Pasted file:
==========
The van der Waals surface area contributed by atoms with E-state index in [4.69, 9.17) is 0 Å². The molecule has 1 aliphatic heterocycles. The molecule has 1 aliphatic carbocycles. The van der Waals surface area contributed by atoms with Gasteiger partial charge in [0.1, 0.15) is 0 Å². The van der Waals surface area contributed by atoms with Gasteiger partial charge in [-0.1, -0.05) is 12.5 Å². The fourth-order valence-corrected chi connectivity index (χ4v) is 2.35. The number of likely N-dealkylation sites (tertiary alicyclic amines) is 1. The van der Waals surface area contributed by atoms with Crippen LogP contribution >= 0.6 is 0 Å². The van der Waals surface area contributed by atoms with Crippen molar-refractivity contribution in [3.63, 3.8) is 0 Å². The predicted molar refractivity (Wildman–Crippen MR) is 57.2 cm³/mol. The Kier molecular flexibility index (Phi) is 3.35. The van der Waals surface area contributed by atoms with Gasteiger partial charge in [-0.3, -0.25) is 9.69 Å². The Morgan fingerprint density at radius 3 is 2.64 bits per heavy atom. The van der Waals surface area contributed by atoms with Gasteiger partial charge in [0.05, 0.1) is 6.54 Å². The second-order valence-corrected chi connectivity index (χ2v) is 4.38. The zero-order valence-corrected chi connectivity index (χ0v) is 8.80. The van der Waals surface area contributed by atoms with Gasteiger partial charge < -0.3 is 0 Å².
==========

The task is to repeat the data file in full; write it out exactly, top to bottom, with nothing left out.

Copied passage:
The van der Waals surface area contributed by atoms with E-state index in [4.69, 9.17) is 0 Å². The molecule has 1 aliphatic heterocycles. The molecule has 1 aliphatic carbocycles. The van der Waals surface area contributed by atoms with Gasteiger partial charge in [0.1, 0.15) is 0 Å². The van der Waals surface area contributed by atoms with Gasteiger partial charge in [-0.1, -0.05) is 12.5 Å². The fourth-order valence-corrected chi connectivity index (χ4v) is 2.35. The number of likely N-dealkylation sites (tertiary alicyclic amines) is 1. The van der Waals surface area contributed by atoms with Crippen LogP contribution >= 0.6 is 0 Å². The van der Waals surface area contributed by atoms with Crippen molar-refractivity contribution in [3.63, 3.8) is 0 Å². The predicted molar refractivity (Wildman–Crippen MR) is 57.2 cm³/mol. The Kier molecular flexibility index (Phi) is 3.35. The van der Waals surface area contributed by atoms with Gasteiger partial charge in [-0.3, -0.25) is 9.69 Å². The Morgan fingerprint density at radius 3 is 2.64 bits per heavy atom. The van der Waals surface area contributed by atoms with Gasteiger partial charge in [0.05, 0.1) is 6.54 Å². The second-order valence-corrected chi connectivity index (χ2v) is 4.38. The zero-order valence-corrected chi connectivity index (χ0v) is 8.80. The van der Waals surface area contributed by atoms with Gasteiger partial charge < -0.3 is 0 Å².